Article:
Eighty-nine long days elapsed from the July 9 moment of President Donald Trump’s announcement of his nomination to the moment Saturday when the Senate voted 50-48 to confirm him.
Judge Brett Kavanaugh will now become the newest associate justice of the U.S. Supreme Court, as soon as he is sworn in.
Kavanaugh will actually take two oaths. The first will be administered by a current member of the court, with the second public and ceremonial swearing in also done by a justice, but with Trump to deliver congratulatory remarks. The latter reportedly will happen Monday or Tuesday.
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Even as the final roll call was taken, protesters disrupted it with screams and yells, forcing the presiding officer, Vice President Mike Pence, repeatedly to call on the sergeant-at-arms to “restore order in gallery.”
The confirmation victory means Trump has successfully nominated two new justices for the court, thus shifting it to a solid conservative majority for the first time in many generations. Justice Neil Gorsuch was confirmed in April 2017.
An elated Trump tweeted congratulations to his “GREAT NOMINEE” and said Kavanaugh will be officially sworn in later today:
I applaud and congratulate the U.S. Senate for confirming our GREAT NOMINEE, Judge Brett Kavanaugh, to the United States Supreme Court. Later today, I will sign his Commission of Appointment, and he will be officially sworn in. Very exciting!
— Donald J. Trump (@realDonaldTrump) October 6, 2018
Kavanaugh is the 69th federal judge to be nominated by Trump and confirmed by the Senate. There are an additional 30 such nominations pending before the Senate that the Republican majority could push through before the November 6 election.
Senate Majority Leader Mitch McConnell (R-Ky.) thanked Sen. Joe Manchin (D-W.Va.), the lone Democrat to cast his vote to confirm Kavanaugh. The only Republican senator not to vote for Kavanaugh was Sen. Lisa Murkowski (R-Alaska), who paired with the absent Sen. Steve Daines (R-Mont.), thus making her vote “present.”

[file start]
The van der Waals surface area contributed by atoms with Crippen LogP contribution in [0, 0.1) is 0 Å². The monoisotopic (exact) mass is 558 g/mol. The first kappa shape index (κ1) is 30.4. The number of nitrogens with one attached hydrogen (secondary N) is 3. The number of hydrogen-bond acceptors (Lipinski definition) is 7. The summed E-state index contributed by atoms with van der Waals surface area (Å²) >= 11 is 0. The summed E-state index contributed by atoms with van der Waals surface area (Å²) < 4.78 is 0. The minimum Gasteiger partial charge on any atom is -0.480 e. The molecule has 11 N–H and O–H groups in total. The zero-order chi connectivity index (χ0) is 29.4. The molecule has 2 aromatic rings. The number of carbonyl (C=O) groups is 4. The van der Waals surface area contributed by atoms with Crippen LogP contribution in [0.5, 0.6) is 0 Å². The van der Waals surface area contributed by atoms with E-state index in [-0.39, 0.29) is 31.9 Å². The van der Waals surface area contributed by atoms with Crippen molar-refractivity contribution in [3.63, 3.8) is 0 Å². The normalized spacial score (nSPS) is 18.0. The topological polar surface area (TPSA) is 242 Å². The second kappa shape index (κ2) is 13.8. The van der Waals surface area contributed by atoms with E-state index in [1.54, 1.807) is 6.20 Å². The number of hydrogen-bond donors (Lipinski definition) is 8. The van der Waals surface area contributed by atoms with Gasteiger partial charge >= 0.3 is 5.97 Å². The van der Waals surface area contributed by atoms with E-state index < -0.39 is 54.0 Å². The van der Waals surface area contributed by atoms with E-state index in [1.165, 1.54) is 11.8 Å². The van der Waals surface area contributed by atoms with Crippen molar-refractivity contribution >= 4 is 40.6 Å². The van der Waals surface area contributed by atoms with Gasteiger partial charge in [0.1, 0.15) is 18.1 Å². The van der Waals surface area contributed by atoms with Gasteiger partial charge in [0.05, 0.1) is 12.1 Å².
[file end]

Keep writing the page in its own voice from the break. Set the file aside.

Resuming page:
Confirmation came after nearly three weeks of division and invective sparked by uncorroborated allegations from three women of sexual assaults they claimed to have suffered from Kavanaugh in high school or college.
Kavanaugh immediately and passionately denied the allegations and accused Senate Democrats of colluding with left-wing lawyers and activists in launching a despicable ambush.
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Things came to a head on Thursday when senators received the FBI’s report of its seventh background investigation of Kavanaugh since 1998, when he was a member of special counsel Kenneth Starr’s Whitewater probe of then-President Bill Clinton.
The bureau said none of the witnesses it was asked to interview by the Senate Committee on the Judiciary corroborated the allegations against Kavanaugh — and several of them flatly contradicted them.
On Friday, the Senate voted 51-49 to limit debate on the nomination to 30 hours, which set up Saturday’s dramatic final tally.